Photo by Theo Tate
Lee Ann Hopkins (left) has been a big supporter of the Granite City boys volleyball team since her son, Nathan (right), joined the program in his sophomore year. Lee Ann was diagnosed with pulmonary hypertension in 2012.
Lee Ann Hopkins was all smiles after seeing her son, Nathan, help the Granite City boys volleyball team beat Alton in three games for its first victory of the season on April 21.
“It was so exciting,” Lee Ann said.
After the match, the 44-year-old Lee Ann had another reason to smile. The Warriors dedicated their victory to her.
“I was very surprised when they dedicated the game to me,” Lee Ann said. “It was nice and we won!”
Three years ago this month, Lee Ann was diagnosed with pulmonary hypertension, an incurable disease that causes high blood pressure in the lungs.
“I thought she was going to be gone and I wouldn’t see her anymore,” said Nathan, a senior.
In their match against Alton, the Warriors had a pulmonary hypertension awareness event. Those in attendance received a blue sucker and a card with pulmonary hypertension information.
“I was surprised that the volleyball team was doing this because I didn’t know until after school,” Nathan said. “One of the player’s (senior Ben Schipkowski) moms came in and told me we were all doing this. She was telling me it was a surprise.”
After losing its first seven matches, Granite City beat Alton in three games in the first meeting between both teams. Granite City coach Justin Warren said he was happy that his team pulled off the win for Lee Ann.
“We went over and smacked her hand for the win because she’s here almost every game when she’s feeling well and just supporting our team, so we just wanted to support her, too,” Warren said.
Lee Ann started feeling ill during a family trip to Six Flags in May 2012.
“The trip to Six Flags came before I went to the doctor,” Lee Ann said. “I had some ankle swelling that I just thought it was part of adult woman life. It got worse to where I was having chest pains. We were trying to walk to a ride and I threw up before we even got on the ride.”
The ride Lee Ann was referring to was the Boss, a wooden rollercoaster.
“When we got there, she felt like she couldn’t breathe,” said Nathan, then a freshman at Granite City High. “All of the sudden, she ended up getting sick.”
Lee Ann was diagnosed with pulmonary hypertension on May 31, 2012. Her prognosis was three to five years.
“The anniversary of year No. 3 is coming, which we don’t dwell on that,” said Lee Ann, who has a 5-year-old niece born with pulmonary hypertension. “The only way for me to beat it is to get a double lung transplant. But I’m not sick enough to get on a transplant list yet. They have a weight limit just for reasons of safety and I’m still 20 pounds overweight. So if it came down to I was feeling really sick, I’m sure I would drop weight immediately.”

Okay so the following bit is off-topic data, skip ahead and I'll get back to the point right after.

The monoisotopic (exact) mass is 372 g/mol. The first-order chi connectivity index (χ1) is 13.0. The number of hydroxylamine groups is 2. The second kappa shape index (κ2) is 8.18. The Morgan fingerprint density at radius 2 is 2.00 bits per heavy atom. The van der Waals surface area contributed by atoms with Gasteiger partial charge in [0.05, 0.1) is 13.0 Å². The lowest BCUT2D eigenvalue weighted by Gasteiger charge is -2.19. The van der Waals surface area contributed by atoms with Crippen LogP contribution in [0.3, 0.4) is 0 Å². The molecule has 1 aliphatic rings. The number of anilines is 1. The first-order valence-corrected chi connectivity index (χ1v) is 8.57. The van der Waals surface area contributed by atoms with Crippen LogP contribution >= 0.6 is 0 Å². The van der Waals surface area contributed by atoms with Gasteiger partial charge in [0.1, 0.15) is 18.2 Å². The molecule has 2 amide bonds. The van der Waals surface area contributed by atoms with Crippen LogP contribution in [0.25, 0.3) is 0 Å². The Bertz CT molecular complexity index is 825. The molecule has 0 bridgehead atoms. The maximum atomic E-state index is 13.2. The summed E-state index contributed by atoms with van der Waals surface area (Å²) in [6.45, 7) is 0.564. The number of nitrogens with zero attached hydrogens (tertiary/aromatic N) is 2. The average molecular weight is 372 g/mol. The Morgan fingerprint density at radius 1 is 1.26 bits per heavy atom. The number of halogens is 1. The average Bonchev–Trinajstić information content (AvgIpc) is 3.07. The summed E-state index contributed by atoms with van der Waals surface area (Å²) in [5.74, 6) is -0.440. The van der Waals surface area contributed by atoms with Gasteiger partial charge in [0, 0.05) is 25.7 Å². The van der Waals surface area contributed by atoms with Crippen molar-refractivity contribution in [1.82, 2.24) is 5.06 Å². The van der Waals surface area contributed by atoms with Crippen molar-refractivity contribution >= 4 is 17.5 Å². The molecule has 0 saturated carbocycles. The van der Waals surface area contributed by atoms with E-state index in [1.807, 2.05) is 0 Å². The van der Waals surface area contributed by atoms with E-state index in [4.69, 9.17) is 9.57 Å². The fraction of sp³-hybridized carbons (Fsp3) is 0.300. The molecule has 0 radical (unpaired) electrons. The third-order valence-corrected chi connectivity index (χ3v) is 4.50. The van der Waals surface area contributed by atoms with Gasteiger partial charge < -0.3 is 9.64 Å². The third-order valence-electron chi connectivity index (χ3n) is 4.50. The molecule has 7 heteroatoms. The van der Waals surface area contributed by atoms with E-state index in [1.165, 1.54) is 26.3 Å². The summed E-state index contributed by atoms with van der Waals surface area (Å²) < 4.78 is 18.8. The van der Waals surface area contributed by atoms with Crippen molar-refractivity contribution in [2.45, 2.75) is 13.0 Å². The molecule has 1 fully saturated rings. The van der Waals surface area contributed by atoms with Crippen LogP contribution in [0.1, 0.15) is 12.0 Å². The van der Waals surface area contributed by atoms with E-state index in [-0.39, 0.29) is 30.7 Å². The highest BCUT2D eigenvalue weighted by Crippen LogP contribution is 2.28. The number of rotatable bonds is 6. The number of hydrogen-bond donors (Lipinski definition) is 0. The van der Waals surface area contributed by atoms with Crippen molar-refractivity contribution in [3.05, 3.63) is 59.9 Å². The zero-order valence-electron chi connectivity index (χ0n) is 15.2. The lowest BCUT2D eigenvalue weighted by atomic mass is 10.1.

Lee Ann said her life changed when she found out she had pulmonary hypertension.
“I thought my life was done,” said Lee Ann, who worked as an office manager for her uncle Phil Valicoff, a dentist at Granite City. “I was used to going to work every day and all of that changed. I couldn’t do the laundry and I can’t take a shower by myself. There were a lot of changes that happened.”
In 2013, Lee Ann found something that helped lift up her spirits — volleyball. She started going to volleyball matches after Nathan joined the boys’ volleyball team in his sophomore year.
“I’m a huge supporter of that program,” Lee Ann said. “It’s such a wonderful program. It’s unlike any other, I believe, at the high school. It’s really motivating and it really promotes being kids and having fun and being successful, and not all about the wins and all about killed or to be killed. It’s not life-threatening if you don’t win a game.”
Lee Ann influenced Nathan to try out for the team in his sophomore year.
“After I played basketball (in my freshman year), my mom looked on the high school website and saw volleyball and she told me that I should try out,” Nathan said. “So I went out and I tried it.”
This spring, Nathan is playing in his third and final season with the Granite City boys volleyball program. At 6-foot-5, Nathan is the team’s tallest player.
“I knew that the volleyball team would utilize his height and he can still jump and block and do all of that,” Lee Ann said. “Then, I found out how great the coaches were and they bonded really good with him. They’re really great people.”
When he’s not playing volleyball, Nathan plays the role of caretaker for his mother.
“I do a lot,” Nathan said. “When she asks me to do laundry, I’ll do it. Take out the trash, I’ll do it. If she needs me to get oxygen, I’ll go downstairs and get it for her and bring it back up and give it to her.”
Lee Ann said even though Nathan will graduate this year, she will continue to support the Granite City boys volleyball team.
“I just love the program,” Lee Ann said. “It helped keep me going.”
Nathan, 19, said he’s grateful to have his mother watch him play in his final high school volleyball season.
“She’s still here,” Nathan said. “What I’m thankful for is she’s still here with me.”